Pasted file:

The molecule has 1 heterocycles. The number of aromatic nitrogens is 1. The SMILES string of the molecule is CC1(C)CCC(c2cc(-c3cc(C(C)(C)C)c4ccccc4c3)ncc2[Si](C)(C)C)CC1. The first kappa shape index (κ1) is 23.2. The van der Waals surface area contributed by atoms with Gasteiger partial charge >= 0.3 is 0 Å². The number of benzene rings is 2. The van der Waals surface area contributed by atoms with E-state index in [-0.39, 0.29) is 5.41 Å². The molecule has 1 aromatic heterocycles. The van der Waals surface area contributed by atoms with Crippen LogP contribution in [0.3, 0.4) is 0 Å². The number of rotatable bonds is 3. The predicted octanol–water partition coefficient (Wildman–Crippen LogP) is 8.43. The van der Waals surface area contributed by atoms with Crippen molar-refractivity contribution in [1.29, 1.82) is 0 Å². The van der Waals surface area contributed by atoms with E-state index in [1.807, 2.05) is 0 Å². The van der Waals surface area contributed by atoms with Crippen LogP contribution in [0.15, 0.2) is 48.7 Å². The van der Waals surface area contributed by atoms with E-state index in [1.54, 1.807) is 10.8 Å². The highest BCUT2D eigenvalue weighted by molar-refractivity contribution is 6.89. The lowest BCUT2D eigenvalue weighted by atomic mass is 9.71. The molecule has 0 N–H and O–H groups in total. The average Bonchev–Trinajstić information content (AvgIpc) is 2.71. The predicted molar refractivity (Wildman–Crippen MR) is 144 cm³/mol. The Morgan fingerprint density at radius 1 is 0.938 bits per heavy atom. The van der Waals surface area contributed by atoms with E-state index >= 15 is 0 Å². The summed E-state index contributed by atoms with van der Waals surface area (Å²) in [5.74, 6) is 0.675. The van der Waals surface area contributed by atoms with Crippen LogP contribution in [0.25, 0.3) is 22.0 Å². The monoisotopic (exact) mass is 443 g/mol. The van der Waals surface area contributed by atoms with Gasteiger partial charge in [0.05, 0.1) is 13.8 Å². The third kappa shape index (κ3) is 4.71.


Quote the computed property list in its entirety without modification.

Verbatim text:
The molecule has 1 heterocycles. The number of aromatic nitrogens is 1. The SMILES string of the molecule is CC1(C)CCC(c2cc(-c3cc(C(C)(C)C)c4ccccc4c3)ncc2[Si](C)(C)C)CC1. The first kappa shape index (κ1) is 23.2. The van der Waals surface area contributed by atoms with Gasteiger partial charge >= 0.3 is 0 Å². The number of benzene rings is 2. The van der Waals surface area contributed by atoms with E-state index in [-0.39, 0.29) is 5.41 Å². The molecule has 1 aromatic heterocycles. The van der Waals surface area contributed by atoms with Crippen LogP contribution in [0.3, 0.4) is 0 Å². The number of rotatable bonds is 3. The predicted octanol–water partition coefficient (Wildman–Crippen LogP) is 8.43. The van der Waals surface area contributed by atoms with Crippen molar-refractivity contribution in [1.29, 1.82) is 0 Å². The van der Waals surface area contributed by atoms with E-state index in [1.807, 2.05) is 0 Å². The van der Waals surface area contributed by atoms with Crippen LogP contribution in [0.15, 0.2) is 48.7 Å². The van der Waals surface area contributed by atoms with E-state index in [1.54, 1.807) is 10.8 Å². The highest BCUT2D eigenvalue weighted by molar-refractivity contribution is 6.89. The lowest BCUT2D eigenvalue weighted by atomic mass is 9.71. The molecule has 0 N–H and O–H groups in total. The average Bonchev–Trinajstić information content (AvgIpc) is 2.71. The predicted molar refractivity (Wildman–Crippen MR) is 144 cm³/mol. The Morgan fingerprint density at radius 1 is 0.938 bits per heavy atom. The van der Waals surface area contributed by atoms with E-state index >= 15 is 0 Å². The summed E-state index contributed by atoms with van der Waals surface area (Å²) in [5.74, 6) is 0.675. The van der Waals surface area contributed by atoms with Crippen LogP contribution in [0.25, 0.3) is 22.0 Å². The monoisotopic (exact) mass is 443 g/mol. The van der Waals surface area contributed by atoms with Gasteiger partial charge in [0.05, 0.1) is 13.8 Å². The third kappa shape index (κ3) is 4.71.